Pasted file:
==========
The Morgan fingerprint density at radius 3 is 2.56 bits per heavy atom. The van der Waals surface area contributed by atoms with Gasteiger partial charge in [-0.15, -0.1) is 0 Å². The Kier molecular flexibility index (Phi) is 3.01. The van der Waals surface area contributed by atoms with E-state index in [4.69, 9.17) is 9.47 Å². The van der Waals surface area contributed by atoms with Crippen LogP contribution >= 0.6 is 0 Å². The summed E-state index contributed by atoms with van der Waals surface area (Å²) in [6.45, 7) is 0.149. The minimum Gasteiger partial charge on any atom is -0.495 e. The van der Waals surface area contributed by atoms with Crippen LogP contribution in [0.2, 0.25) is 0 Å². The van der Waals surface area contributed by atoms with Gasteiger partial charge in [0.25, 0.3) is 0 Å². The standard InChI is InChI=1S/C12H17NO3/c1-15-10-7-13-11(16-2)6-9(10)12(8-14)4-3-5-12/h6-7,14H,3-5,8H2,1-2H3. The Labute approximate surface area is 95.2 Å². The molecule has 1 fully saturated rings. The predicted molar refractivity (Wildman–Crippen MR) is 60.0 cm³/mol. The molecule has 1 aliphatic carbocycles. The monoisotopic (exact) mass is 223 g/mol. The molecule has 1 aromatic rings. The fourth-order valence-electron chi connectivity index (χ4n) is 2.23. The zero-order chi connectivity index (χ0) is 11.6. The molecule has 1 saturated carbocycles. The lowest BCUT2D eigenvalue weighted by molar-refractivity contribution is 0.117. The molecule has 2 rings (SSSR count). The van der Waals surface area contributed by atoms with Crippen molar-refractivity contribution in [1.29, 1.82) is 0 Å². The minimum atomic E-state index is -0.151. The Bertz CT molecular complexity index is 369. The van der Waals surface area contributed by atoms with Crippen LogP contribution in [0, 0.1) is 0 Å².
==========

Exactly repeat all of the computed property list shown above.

The Morgan fingerprint density at radius 3 is 2.56 bits per heavy atom. The van der Waals surface area contributed by atoms with Gasteiger partial charge in [-0.15, -0.1) is 0 Å². The Kier molecular flexibility index (Phi) is 3.01. The van der Waals surface area contributed by atoms with E-state index in [4.69, 9.17) is 9.47 Å². The van der Waals surface area contributed by atoms with Crippen LogP contribution >= 0.6 is 0 Å². The summed E-state index contributed by atoms with van der Waals surface area (Å²) in [6.45, 7) is 0.149. The minimum Gasteiger partial charge on any atom is -0.495 e. The van der Waals surface area contributed by atoms with Crippen LogP contribution in [0.2, 0.25) is 0 Å². The van der Waals surface area contributed by atoms with Gasteiger partial charge in [0.25, 0.3) is 0 Å². The standard InChI is InChI=1S/C12H17NO3/c1-15-10-7-13-11(16-2)6-9(10)12(8-14)4-3-5-12/h6-7,14H,3-5,8H2,1-2H3. The Labute approximate surface area is 95.2 Å². The molecule has 1 fully saturated rings. The predicted molar refractivity (Wildman–Crippen MR) is 60.0 cm³/mol. The molecule has 1 aliphatic carbocycles. The monoisotopic (exact) mass is 223 g/mol. The molecule has 1 aromatic rings. The fourth-order valence-electron chi connectivity index (χ4n) is 2.23. The zero-order chi connectivity index (χ0) is 11.6. The molecule has 1 saturated carbocycles. The lowest BCUT2D eigenvalue weighted by molar-refractivity contribution is 0.117. The molecule has 2 rings (SSSR count). The van der Waals surface area contributed by atoms with Crippen molar-refractivity contribution in [1.29, 1.82) is 0 Å². The minimum atomic E-state index is -0.151. The Bertz CT molecular complexity index is 369. The van der Waals surface area contributed by atoms with Crippen LogP contribution in [0, 0.1) is 0 Å².